LIVE FROM LTE WORLD SUMMIT 2015: The technology sector needs “future-focused policy frameworks” in order to support continued investment and innovation, according to Antonio Amendola, executive director for international external affairs at US operator AT&T.
“I think today, more than ever, it is clear how important investment is. In LTE, in 5G, in inventing the future. But to sustain this kind of investment, we need future-focused policy frameworks. Not necessarily future-proof, because this is almost impossible to have with rules and regulation, but at least future-focused policies,” he said.
The executive reiterated the common argument that while a wide range of players are competing with telcos to offer the same services, the regulatory environment in which they operate may be vastly different. “This is the first battle that we and other operators worldwide are trying to fight,” he said.
“While the market looks totally unrecognisable, what is really familiar are the rules and regulation – we are still dealing with the old rules,” Amendola said.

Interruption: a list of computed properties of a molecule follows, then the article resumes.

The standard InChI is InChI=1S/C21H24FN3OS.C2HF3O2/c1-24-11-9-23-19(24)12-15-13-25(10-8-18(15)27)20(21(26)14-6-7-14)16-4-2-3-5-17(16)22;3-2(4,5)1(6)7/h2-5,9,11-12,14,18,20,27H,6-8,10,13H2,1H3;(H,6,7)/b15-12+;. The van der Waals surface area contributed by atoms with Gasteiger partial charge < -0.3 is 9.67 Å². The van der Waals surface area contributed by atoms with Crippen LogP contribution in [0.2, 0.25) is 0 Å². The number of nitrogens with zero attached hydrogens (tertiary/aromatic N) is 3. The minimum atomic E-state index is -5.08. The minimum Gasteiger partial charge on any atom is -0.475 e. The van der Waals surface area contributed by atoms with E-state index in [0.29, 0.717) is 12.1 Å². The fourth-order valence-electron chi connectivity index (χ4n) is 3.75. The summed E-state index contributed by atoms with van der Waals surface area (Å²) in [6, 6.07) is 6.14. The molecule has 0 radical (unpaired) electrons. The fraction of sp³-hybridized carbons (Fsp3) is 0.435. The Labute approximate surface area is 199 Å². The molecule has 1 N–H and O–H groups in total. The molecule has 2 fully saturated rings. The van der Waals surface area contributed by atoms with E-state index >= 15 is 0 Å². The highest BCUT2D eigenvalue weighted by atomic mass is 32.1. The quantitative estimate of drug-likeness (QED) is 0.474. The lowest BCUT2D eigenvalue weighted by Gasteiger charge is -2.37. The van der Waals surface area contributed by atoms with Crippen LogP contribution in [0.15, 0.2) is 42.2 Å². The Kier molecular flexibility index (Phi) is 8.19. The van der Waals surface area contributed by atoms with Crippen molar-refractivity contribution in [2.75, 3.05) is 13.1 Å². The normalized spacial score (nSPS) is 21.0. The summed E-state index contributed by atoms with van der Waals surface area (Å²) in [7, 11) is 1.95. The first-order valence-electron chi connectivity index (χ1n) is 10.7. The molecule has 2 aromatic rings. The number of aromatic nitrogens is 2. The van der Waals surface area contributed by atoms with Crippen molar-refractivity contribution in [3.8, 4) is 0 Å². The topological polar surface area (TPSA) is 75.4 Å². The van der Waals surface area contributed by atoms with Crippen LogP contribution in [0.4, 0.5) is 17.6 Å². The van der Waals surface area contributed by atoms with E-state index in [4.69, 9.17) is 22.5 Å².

The executive also discussed the need to be able to operate openly across borders, including the ability to transfer data between various jurisdictions.
“We are not replicated in every country where we operate. We need our functions to operate globally, and our data to flow freely. But unfortunately many countries around the world are trying to impede cross-border flows of data,” he said.
“This has a significant impact on cost for our business, and strongly discourages investments around the world. Of course, we do accept that some guards and restrictions on data flow might be reasonable, for legitimate matters of national security, but they have to be narrowly tailored to address specific concerns,” he continued.
Other items on his agenda include the need for a stable spectrum environment, so that licence owners are able to invest for the long term, and the benefits of a European single digital market.
“It is very difficult for member states in Europe to give up their power, their control of scarce resources like spectrum,” Amendola acknowledged.
Despite his criticisms of the speed of regulatory changed, he was keen to point out that no one is to blame.
“Usually policies play catch-up with technologies. I know how difficult it is for politicians, for regulators, for governments to catch-up – it’s not their fault, it’s the way it is, we are just going much faster than them.”